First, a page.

1610. Turcici Imperii Imago [shows Cyprus]

  • Turcici Imperii Imago [shows Cyprus]

Turcici Imperii Imago [shows Cyprus] information:

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 12418x9513 px
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Print information. Print size (Width x height in inches):
Printing at 72 dpi 
  172.47 х 132.13
Printing at 150 dpi 
 82.79 х 63.42
Printing at 300 dpi 
 41.39 х 31.71

Fine Map of the Ottoman Empire from the Mercator-Hondius Atlas

Striking example of this map of the Ottoman Empire, showing their territories in the Balkans, Anatolia, the Levant, the Arabian Peninsula, and North Africa.

It was published by Henricus Hondius in his Atlas sive Cosmographicae Meditationes de Fabrica Mundi et Fabricati figura, which translates to the “atlas or cosmographical meditations on the fabric of the world and the figure of the fabric.” This was the atlas begun by the famous Gerard Mercator and published by the Hondius firm throughout the seventeenth century.

The border of the Ottoman Empire is marked with a dotted line, demarcating one of the largest land empires in history. Cities and towns are labeled and marked with the characteristic small building symbol that was used throughout the atlas. Mountains and dunes are included, especially on the Arabian Peninsula. Notes indicate extra information about the Caspian Sea, Black Sea, and kingdoms that ring the Ottomans.

A handsome strapwork cartouche holds the title and scale in the lower left corner. At the top is a portrait of Sultan Mahumet Turcorum Imperat. This refers to Mehmed III, sultan from 1595-1603. Mehmed III is known for the fratricide of his nineteenth brothers, the war with Austria-Hungary, the Jelali Revolts, and the reception of Queen Elizabeth I’s envoy in 1599.

This map first appeared in the atlas in 1606, an additional plate added by Jodocus Hondius. It continued to appear there until the French edition of 1639-44.

The Mercator-Hondius Atlas

One of Hondius’ most successful commercial ventures was the reprinting of Mercator’s atlas. Gerard Mercator died in 1594 without having completed his most ambitious project, an atlas of the entire world. His son and grandsons completed the work and released its final volume in 1595.

The younger Mercators released another edition in 1602, but they then sold the plates to Jodocus Hondius the Elder in 1604. Hondius published his first edition 1606 and in subsequent editions; there were roughly fifty editions in various European languages in the seventeenth century.

Hondius died in 1612, at only 48 years of age, after which time his son of the same name and his other son, Henricus, took over the business, including the reissuing of the Mercator atlas. After 1633, Hondius the Elder’s son-in-law, Johannes Janssonius, was also listed as a co-publisher for the atlas.

The Ottoman Empire

The Ottoman Empire spanned three continents and six centuries. At its height, it stretched from the gates of Vienna, across Hungary, the Balkans, Greece, parts of Ukraine, much of the Middle East, and North Africa west to Algeria.

The empire was founded by Osman I, a nomadic Turkmen leader from whose name the word Ottoman is derived, in ca. 1300. Until 1481, the Ottoman Empire almost continually expanded. In 1453, their forces captured Constantinople, renaming it Istanbul and ending the millennium-old Byzantine Empire. By 1517, they had control over Syria, Arabia, Palestine, and Egypt. The peak of the empire came under Suleiman the Magnificent, in the mid-sixteenth century, when most of Eastern Europe was added to their domains.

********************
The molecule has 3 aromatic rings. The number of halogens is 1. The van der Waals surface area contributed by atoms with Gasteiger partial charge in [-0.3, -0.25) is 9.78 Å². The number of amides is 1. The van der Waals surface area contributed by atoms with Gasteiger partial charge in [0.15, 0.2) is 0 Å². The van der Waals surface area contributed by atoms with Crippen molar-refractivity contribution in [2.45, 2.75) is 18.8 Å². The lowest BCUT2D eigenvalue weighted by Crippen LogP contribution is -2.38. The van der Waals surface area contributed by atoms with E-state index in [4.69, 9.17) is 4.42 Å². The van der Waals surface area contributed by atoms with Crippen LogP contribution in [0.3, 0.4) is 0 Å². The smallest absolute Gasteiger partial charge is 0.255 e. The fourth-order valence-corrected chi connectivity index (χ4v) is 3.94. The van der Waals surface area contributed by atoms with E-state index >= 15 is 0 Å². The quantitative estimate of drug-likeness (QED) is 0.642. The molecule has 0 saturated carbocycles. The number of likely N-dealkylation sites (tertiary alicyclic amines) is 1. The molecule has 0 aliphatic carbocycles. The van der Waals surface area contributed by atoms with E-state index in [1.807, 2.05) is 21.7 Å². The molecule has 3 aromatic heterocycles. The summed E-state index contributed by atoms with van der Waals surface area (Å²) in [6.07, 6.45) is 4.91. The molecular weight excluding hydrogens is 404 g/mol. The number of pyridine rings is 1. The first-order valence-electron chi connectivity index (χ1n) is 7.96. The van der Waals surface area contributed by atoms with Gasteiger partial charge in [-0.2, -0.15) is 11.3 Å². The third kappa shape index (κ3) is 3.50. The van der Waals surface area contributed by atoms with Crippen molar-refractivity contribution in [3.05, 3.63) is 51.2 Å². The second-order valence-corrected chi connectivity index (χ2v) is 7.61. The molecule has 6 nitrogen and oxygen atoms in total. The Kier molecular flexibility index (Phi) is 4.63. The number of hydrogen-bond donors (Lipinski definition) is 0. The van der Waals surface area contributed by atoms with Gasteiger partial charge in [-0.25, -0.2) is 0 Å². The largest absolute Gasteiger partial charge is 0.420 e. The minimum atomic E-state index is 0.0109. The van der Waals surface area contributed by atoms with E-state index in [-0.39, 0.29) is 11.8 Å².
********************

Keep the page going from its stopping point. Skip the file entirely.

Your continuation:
Suleiman also oversaw the creation of a uniform system of law and ruled during a flourishing of the arts. Ottoman scholars were leaders in mathematics, astronomy, philosophy, geography, and other fields. As just one example, in medicine, they invented forceps, catheters, scalpels, pincers, and lancets.

From the fourteenth to the seventeenth centuries, the devshirme system helped to provide trained statemen and officials to the expanding polity. Christians were required to give up twenty percent of their children to the state. These men converted to Islam and were classified as slaves. This status did not prevent them from gaining wealth and power; those who worked for the government and military ascended to the highest echelons of their professions. The Janissaries, the Ottoman’s elite military unit, were largely made up of these forced converts.

Despite these forced conversions, many scholars characterize the Ottoman Empire as one of regional stability and relative tolerance. As they spread, the Ottomans found themselves ruling over a diverse array of peoples with different customs, religions, and languages. Rather than widespread conversion and assimilation, the Ottomans allowed people to maintain their customs and languages. Major religious groups were allowed to create millets, or limited self-governing communities that were protected by the sultan. Some millets paid taxes, while others were exempt.

From the seventeenth century, the Ottoman Empire began to contract, although it was still a dynamic and innovative political and social body during the subsequent centuries. They were defeated at the Battle of Vienna in 1683. In 1830, Greece won its independence, while in 1878, the Congress of Berlin declared Romania, Serbia, and Bulgaria independent. By the end of WWI, the Ottoman Empire was disbanded, with territories split between the Allied powers. Anatolia, the heart of the Ottoman Empire, became the Republic of Turkey in 1923.

Nicholas Doumanis, "The Ottoman Empire: A Resilient Polity," in The Age of Empires, ed. Robert Aldrich (London: Thames & Hudson, 2007), 29-47; Koeman, Atlantes Neerlandici, Vol. II, entry Me 29A, 339-343. KAP

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12418x9513 px
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Jodocus Hondius.

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